Attention fanatic right-wingers. As unlikely as it seems, Democratic Gov. Janet Mills just proposed something you ought to like.
If such a possibility causes your arch-conservative anatomy to suffer spasms of nausea, disorientation or heart palpitations, stay calm. Have a soothing cup of non-organic, pesticide-laden tea harvested by exploited workers. Maybe a biscuit with extra gluten and preservatives. And to further soothe your ideologically rigid soul, here’s some other news that’ll reinforce your extremist world view.
The rest of the Democratic Party is already hard at work cancelling out Mills’ uncharacteristic initiative.
In her recently presented biennial budget, Mills broke with tradition by allocating a whopping $400 million for roads, bridges and other transportation projects. That may not appear appealing to penny-pinching Republicans, but this spending would allow the state to avoid something the GOP usually opposes: debt.
“We’re making historic investments in Maine’s physical infrastructure,” Mills told a State House news conference. “We’re not suggesting the need for any bonding at this point.”
That would be an historic change from usual budget practices, which had called for bond issues of $50 million or $100 million nearly every year to pay for paving highways, repairing overpasses and if there’s any money left over, maybe upgrade a bike path or two. It’s important work that has to be done to prevent our transportation system from crumbling away. Or at least, crumbing away quite as quickly.
But keeping traffic flowing comes at a cost. Not only does the state (by which I mean you) have to pay back that $100 million, usually over the next five years, but it (you again) also has to cover the interest on that loan. Given the recent boost in borrowing rates, that amounts to millions of additional dollars.
Mills’ plan to pay for these projects upfront will save that extra money. If the pay-as-you-go idea caught on in future budgets, it could mean significant savings for taxpayers.
Maine currently has about a half-billion dollars in outstanding general obligation bonds. That debt will eat up nearly $98 million in principal and another $27 million in interest this year. The amount we’re paying on bonds could cover over half what’s needed to keep our roads and bridges in decent shape. If we stopped borrowing now, in as little as five years, we’d have all that extra dough to use for something productive.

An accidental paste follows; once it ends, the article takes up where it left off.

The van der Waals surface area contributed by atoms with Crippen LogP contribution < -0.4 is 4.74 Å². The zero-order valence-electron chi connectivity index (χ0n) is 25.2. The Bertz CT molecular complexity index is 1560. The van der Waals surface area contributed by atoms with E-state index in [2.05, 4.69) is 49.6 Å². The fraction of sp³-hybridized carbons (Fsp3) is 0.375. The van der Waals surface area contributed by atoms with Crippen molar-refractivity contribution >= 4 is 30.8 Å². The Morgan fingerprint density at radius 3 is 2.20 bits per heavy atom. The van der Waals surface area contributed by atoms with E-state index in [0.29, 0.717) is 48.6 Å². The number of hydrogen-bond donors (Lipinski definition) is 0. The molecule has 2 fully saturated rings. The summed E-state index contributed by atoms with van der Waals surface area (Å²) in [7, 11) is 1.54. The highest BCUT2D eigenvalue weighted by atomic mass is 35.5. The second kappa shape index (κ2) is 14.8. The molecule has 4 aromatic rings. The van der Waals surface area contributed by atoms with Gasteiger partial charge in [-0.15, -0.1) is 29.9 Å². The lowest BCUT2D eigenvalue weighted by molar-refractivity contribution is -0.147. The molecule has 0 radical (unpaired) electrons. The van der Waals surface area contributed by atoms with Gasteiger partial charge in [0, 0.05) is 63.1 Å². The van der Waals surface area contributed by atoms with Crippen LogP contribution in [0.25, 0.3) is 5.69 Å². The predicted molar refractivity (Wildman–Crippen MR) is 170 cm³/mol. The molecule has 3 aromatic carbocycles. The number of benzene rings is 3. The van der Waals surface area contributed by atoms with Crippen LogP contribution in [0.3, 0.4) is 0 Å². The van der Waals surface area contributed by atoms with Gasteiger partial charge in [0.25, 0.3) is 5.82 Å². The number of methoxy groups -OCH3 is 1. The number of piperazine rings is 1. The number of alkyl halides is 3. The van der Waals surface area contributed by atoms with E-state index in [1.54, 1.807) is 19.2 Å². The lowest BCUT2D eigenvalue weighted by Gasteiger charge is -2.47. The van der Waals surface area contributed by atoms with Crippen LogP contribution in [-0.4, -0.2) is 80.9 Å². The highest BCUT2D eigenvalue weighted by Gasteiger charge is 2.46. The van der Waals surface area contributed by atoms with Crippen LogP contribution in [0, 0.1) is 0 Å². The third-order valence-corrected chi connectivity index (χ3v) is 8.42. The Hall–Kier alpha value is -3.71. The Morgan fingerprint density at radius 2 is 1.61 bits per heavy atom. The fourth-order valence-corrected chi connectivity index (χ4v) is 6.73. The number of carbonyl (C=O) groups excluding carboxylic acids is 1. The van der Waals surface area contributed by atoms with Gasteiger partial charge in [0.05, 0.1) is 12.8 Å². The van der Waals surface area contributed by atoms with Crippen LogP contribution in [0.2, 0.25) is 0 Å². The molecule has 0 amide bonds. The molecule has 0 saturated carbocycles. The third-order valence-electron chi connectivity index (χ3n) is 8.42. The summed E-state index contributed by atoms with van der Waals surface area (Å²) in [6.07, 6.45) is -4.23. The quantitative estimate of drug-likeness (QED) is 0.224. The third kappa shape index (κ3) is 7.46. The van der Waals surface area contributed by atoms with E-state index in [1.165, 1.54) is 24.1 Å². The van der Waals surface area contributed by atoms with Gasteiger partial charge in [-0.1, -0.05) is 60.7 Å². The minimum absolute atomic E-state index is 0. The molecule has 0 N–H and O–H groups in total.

There is, however, a reason why that won’t happen. That’s because transportation isn’t the only thing that gets bonded. In past years, the state has gone into debt to cover the costs of research and development (no one knows if that actually resulted in any public benefit), business development (no one knows if that worked, either), broadband expansion (my internet connection is so slow, I can’t check to see if that occurred), affordable housing (Republican Gov. Paul LePage refused to release the money for so long, construction costs went up and less of it could be built) and land conservation (oddly enough, a reasonable idea).
In that grand tradition, legislators, mostly Democrats, have proposed 17 bills that call for borrowing money for an array of purposes. The exact amount of these bonds won’t be known until the measures are printed, but it seems safe to assume the combined total will dwarf Mills’ proposal for transportation.
Here are a few of the swell ideas lawmakers have for driving us deeper in the hole:
A bond “to Stimulate Investment in Maine’s Marine Technology and Aquaculture Sector.”
One for “a Jail in Caribou.”
“Portland Harbor Dredging.”
“Arts and Cultural Facilities.”
“Construction of a Facility to Manufacture and Distribute Insulin.”
“Protect Union Wharf and Sustain Maine’s Maritime Industries.”
“Promote the Design, Development and Maintenance of Trails for Outdoor Recreation and Active Transportation.”
“Upgrade Municipal Culverts at Stream Crossings.”
These proposed bonds might be perfectly sensible (except that insulin one), but they could just as easily be funded through the budget process, sparing the poor taxpayer from the burden of additional debt.
Fortunately, there’s a way taxpayers (including far-right fanatics) can make that happen. All general obligation bonds must be approved by the voters, which means the average citizen can force fiscal prudence upon our legislators by simply voting no.
Loan me your thoughts by emailing firstname.lastname@example.org.